The record for solving the Rubik’s Cube has been smashed for the first time – by artificial intelligence.
The bot, called DeepCubeA, completed the popular puzzle in a fraction of a second – much faster than the quickest humans.
It brings advanced AI systems that can think, reason, plan and make decisions a step further.
Senior author Professor Pierre Baldi, a computer scientist at the University of California, Irvine, said: “Artificial intelligence can defeat the world’s best human chess and Go players.
“But some of the more difficult puzzles, such as the Rubik’s Cube, had not been solved by computers, so we thought they were open for AI approaches.
“The solution to the Rubik’s Cube involves more symbolic, mathematical and abstract thinking.
“So a deep learning machine that can crack such a puzzle is getting closer to becoming a system that can think, reason, plan and make decisions.”
People have been fascinated by the toy since it was created by a Hungarian architect in the 1970s.
The world record is held by Yusheng Du from China who cracked it in just 3.47 seconds.
There are some people, particularly teenagers, who can solve the Rubik’s Cube in a hurry, but even they take about 50 moves.
Prof Baldi said: “Our AI takes about 20 moves, most of the time solving it in the minimum number of steps.”
The cube has completion paths numbering in the billions but only one correct state – each of six sides displaying a solid colour. This is no simple task as it cannot be found through random moves.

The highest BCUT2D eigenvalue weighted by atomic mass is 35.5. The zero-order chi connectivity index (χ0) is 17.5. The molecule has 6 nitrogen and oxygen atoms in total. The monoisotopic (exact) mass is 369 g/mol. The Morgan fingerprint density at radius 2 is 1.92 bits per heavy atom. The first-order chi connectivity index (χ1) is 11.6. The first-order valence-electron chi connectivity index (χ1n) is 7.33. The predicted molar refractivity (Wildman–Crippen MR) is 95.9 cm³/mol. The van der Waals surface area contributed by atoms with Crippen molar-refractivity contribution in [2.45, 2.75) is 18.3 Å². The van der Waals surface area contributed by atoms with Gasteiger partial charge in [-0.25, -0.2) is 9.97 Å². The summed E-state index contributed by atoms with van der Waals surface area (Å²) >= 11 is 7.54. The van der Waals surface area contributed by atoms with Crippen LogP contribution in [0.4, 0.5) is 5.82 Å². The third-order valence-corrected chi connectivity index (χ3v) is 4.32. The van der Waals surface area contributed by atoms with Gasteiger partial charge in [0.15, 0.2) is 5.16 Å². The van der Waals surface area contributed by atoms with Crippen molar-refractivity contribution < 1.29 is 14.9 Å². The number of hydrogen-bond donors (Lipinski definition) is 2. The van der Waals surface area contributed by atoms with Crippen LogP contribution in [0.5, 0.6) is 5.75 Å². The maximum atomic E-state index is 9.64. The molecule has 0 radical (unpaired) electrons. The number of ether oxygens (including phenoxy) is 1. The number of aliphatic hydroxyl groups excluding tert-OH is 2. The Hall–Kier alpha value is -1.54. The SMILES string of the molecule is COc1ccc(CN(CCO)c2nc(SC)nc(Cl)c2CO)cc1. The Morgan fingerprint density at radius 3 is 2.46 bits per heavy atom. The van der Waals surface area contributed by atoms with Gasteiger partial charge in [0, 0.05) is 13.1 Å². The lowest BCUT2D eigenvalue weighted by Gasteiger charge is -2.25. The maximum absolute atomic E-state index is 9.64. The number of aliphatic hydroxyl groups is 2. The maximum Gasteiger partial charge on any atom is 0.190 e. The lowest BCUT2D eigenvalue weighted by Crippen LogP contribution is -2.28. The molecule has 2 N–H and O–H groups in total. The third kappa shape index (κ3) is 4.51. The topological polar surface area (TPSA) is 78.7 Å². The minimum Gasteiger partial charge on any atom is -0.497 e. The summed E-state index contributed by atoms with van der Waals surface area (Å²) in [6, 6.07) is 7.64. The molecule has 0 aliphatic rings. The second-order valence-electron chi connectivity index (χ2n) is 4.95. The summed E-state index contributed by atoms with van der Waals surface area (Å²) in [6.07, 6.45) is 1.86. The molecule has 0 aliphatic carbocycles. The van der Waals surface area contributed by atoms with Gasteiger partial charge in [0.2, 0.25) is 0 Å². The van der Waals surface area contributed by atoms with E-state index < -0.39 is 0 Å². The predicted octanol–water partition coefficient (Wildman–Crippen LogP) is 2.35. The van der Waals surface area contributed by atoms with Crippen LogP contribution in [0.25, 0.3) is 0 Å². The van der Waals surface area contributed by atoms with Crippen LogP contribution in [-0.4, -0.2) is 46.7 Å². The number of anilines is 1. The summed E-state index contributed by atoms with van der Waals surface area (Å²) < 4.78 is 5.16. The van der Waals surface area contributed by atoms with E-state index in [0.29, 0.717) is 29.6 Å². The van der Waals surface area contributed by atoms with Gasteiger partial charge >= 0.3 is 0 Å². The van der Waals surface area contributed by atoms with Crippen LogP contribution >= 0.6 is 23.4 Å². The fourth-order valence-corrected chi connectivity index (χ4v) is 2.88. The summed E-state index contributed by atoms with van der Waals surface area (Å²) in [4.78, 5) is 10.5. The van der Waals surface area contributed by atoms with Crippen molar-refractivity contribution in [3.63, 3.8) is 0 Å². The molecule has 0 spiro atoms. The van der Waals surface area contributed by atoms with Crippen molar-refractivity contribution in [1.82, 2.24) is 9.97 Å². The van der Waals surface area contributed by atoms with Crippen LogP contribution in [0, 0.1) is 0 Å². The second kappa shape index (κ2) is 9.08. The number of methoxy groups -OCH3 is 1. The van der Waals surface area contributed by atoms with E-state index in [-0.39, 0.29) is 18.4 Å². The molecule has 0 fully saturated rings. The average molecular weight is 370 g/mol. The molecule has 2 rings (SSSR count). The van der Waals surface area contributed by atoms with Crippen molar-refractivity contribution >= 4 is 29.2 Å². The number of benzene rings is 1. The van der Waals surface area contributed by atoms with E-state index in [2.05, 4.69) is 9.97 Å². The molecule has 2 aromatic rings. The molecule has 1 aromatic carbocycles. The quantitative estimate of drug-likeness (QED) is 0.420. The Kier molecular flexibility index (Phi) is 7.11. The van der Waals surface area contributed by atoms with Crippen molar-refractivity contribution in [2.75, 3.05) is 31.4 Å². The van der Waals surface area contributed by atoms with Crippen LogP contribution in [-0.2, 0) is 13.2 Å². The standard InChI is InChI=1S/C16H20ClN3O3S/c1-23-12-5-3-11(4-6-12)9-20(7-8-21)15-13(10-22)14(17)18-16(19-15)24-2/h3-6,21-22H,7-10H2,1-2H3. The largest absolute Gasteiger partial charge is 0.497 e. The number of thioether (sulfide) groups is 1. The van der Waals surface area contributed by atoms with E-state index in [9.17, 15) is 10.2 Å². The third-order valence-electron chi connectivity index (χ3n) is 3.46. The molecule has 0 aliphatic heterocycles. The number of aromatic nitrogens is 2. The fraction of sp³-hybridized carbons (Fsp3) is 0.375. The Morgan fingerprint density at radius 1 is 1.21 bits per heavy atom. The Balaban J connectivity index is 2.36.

Prof Baldi said: “Right there, you can see the strategy is different, so my best guess is that the AI’s form of reasoning is completely different from a human’s.”
The study published in Nature Machine Intelligence can provide insights into scientific problems that have a large number of possible combinations.
DeepCubeA is able to identify the shortest path in most cases – and can do so using less memory than traditional algorithms.
It had a 100 percent success rate – finding the quickest route about 60 percent of the time.
The algorithm also worked on other ‘combinatorial games’ such as the sliding tile puzzle, Lights Out and Sokoban.
The researchers were interested in understanding how and why the AI made its moves and how long it took to perfect its method.
They started with a computer simulation of a completed puzzle and then scrambled the cube.
Once the code was in place and running, DeepCubeA trained in isolation for two days, solving an increasingly difficult series of combinations.
Prof Baldi said: “It learned on its own.” The ultimate goal is to build the next generation of AI systems, he said.
Whether they know it or not, people are touched by AI every day through recommendation engines working behind the scenes of their favourite online services.
Prof Baldi added: “But these systems are not really intelligent. They are brittle, and you can easily break or fool them.
“How do we create advanced AI that is smarter, more robust and capable of reasoning, understanding and planning? This work is a step toward this hefty goal.”